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Turkish PM Recep Tayyip Erdogan is a Crime Against Sanity

Turkish PM Recep Tayyip Erdogan is a Crime Against Sanity

I have been sounding the warning siren about Turkish Prime Minister Recep Tayyip Erdogan for years.

His mask of moderation has been slipping steadily, if it ever was there.

He has engaged in repeated rants against Israel, and now he has gone the full distance reviving the vile and rebuked Zionism is Racism narrative made infamous in the 1975 UN Resolution, which subsequently was rescinded.

Via Times of Israel, Erdogan calls Zionism a ‘crime against humanity’:

Turkish Prime Minister Recep Tayyip Erdogan on Wednesday described Zionism as a “crime against humanity” on par with anti-Semitism and fascism.

Speaking in Vienna at a United Nations event devoted to dialogue between the West and Islam, Erdogan decried rising racism in Europe and the fact that many Muslims “who live in countries other than their own” often face harsh discrimination.

“We should be striving to better understand the culture and beliefs of others, but instead we see that people act based on prejudice and exclude others and despise them,” Erdogan said, according to a simultaneous translation provided by the UN. “And that is why it is necessary that we must consider — just like Zionism or anti-Semitism or fascism — Islamophobia as a crime against humanity.”

The Turkish leader’s comments, made at the official opening of the fifth UN Alliance of Civilizations Global Forum, drew harsh criticism from UN Watch, a Geneva-based watchdog group monitoring anti-Israel bias and human rights abuses at the organization.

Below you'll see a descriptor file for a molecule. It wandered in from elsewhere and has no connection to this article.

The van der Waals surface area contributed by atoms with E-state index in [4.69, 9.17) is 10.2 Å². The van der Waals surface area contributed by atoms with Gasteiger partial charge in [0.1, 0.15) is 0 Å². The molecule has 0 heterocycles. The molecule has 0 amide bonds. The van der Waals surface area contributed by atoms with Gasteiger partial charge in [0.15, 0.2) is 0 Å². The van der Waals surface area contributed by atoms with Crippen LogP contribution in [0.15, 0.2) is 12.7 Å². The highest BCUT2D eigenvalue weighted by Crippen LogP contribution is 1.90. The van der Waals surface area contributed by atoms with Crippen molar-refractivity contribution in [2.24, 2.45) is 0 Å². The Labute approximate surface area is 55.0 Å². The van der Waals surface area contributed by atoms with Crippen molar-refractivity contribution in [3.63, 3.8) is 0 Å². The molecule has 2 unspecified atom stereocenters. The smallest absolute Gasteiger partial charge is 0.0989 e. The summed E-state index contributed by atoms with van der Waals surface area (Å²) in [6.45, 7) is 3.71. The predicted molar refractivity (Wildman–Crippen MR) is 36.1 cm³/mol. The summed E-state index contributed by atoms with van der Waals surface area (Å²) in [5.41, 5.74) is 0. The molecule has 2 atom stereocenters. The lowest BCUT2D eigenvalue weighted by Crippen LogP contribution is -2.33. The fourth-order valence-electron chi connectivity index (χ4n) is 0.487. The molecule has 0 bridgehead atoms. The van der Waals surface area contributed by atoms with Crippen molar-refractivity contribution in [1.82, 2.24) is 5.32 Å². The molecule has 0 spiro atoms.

“Erdogan’s misuse of this global podium to incite hatred, and his resort to Ahmadinejad-style pronouncements appealing to the lowest common denominator in the Muslim world, will only strengthen the belief that his government is hewing to a confrontational stance, and fundamentally unwilling to end its four-year-old feud with Israel,” UN Watch said in a statement.

Prime Minister Benjamin Netanyahu responded on Twitter:

This guy Erdogan is the real deal, and I don’t mean that in a good way.

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Comments

Mustafa Kemal Ataturk must be rolling in his grave right about now.

For Turkey to blindly slide from a secular republic to its current Islamist-leaning government would have been anathma to the man seeking to divorce his country from theocratic rule.

Maybe Dennis Rodman can make a pit stop in Turkey on his way back from North Korea. There is full-blown epidemic of crimes against sanity this week.

BannedbytheGuardian | February 28, 2013 at 8:05 pm

I have posted here on former threads that Erdogan is a dangerous Trojan Horse. Both to the west & to Islam.

It is too easy to give him an Otoman revivalist cloak or a Saladanist sword. He sees himself as Alexandar The Great .

His wife is modelled on Roxana not a concubine.

“Mustafa Kemal Ataturk must be rolling in his grave right about now.”

I’d like to think so but still want to believe that the Turkish Military will step in before too much longer. That’s been one role of the military, to help guide that country from its darkness into a modern state in spite of the Islamists, Just before I got there in 1958, there was a bloody riot in Istanbul, at least 6-Greek priests were burned to death downtown. A year or so after returning to CONUS, a PM was overthrown and if memory serves me correctly, hung in its notorious prison island in the Sea of Marmara.